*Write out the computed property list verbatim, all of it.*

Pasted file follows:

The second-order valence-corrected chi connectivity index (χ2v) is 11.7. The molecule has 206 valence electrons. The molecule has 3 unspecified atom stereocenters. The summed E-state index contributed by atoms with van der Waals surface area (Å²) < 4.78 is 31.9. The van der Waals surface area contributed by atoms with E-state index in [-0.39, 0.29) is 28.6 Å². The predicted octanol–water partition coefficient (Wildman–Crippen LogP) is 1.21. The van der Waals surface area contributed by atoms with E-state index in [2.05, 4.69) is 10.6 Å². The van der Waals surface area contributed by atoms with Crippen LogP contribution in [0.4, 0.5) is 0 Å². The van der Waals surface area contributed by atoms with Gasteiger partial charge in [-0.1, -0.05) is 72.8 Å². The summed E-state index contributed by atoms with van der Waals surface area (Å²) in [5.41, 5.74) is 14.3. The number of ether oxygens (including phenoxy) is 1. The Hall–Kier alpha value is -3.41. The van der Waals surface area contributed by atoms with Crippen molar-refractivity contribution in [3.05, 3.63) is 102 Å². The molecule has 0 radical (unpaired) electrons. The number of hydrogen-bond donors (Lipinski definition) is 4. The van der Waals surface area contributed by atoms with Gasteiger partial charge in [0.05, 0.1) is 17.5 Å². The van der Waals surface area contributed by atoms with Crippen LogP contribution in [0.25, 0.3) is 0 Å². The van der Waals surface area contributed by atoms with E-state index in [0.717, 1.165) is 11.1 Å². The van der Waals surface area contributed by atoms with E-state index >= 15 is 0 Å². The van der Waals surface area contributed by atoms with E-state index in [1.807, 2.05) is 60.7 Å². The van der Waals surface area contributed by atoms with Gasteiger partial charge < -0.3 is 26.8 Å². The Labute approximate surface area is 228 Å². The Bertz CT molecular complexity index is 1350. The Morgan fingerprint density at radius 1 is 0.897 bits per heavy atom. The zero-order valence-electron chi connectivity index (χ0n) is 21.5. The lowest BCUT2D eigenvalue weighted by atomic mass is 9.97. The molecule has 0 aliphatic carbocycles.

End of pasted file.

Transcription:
The second-order valence-corrected chi connectivity index (χ2v) is 11.7. The molecule has 206 valence electrons. The molecule has 3 unspecified atom stereocenters. The summed E-state index contributed by atoms with van der Waals surface area (Å²) < 4.78 is 31.9. The van der Waals surface area contributed by atoms with E-state index in [-0.39, 0.29) is 28.6 Å². The predicted octanol–water partition coefficient (Wildman–Crippen LogP) is 1.21. The van der Waals surface area contributed by atoms with E-state index in [2.05, 4.69) is 10.6 Å². The van der Waals surface area contributed by atoms with Crippen LogP contribution in [0.4, 0.5) is 0 Å². The van der Waals surface area contributed by atoms with Gasteiger partial charge in [-0.1, -0.05) is 72.8 Å². The summed E-state index contributed by atoms with van der Waals surface area (Å²) in [5.41, 5.74) is 14.3. The number of ether oxygens (including phenoxy) is 1. The Hall–Kier alpha value is -3.41. The van der Waals surface area contributed by atoms with Crippen molar-refractivity contribution in [3.05, 3.63) is 102 Å². The molecule has 0 radical (unpaired) electrons. The number of hydrogen-bond donors (Lipinski definition) is 4. The van der Waals surface area contributed by atoms with Gasteiger partial charge in [0.05, 0.1) is 17.5 Å². The van der Waals surface area contributed by atoms with Crippen LogP contribution in [0.25, 0.3) is 0 Å². The van der Waals surface area contributed by atoms with E-state index in [0.717, 1.165) is 11.1 Å². The van der Waals surface area contributed by atoms with E-state index >= 15 is 0 Å². The van der Waals surface area contributed by atoms with E-state index in [1.807, 2.05) is 60.7 Å². The van der Waals surface area contributed by atoms with Gasteiger partial charge < -0.3 is 26.8 Å². The Labute approximate surface area is 228 Å². The Bertz CT molecular complexity index is 1350. The Morgan fingerprint density at radius 1 is 0.897 bits per heavy atom. The zero-order valence-electron chi connectivity index (χ0n) is 21.5. The lowest BCUT2D eigenvalue weighted by atomic mass is 9.97. The molecule has 0 aliphatic carbocycles.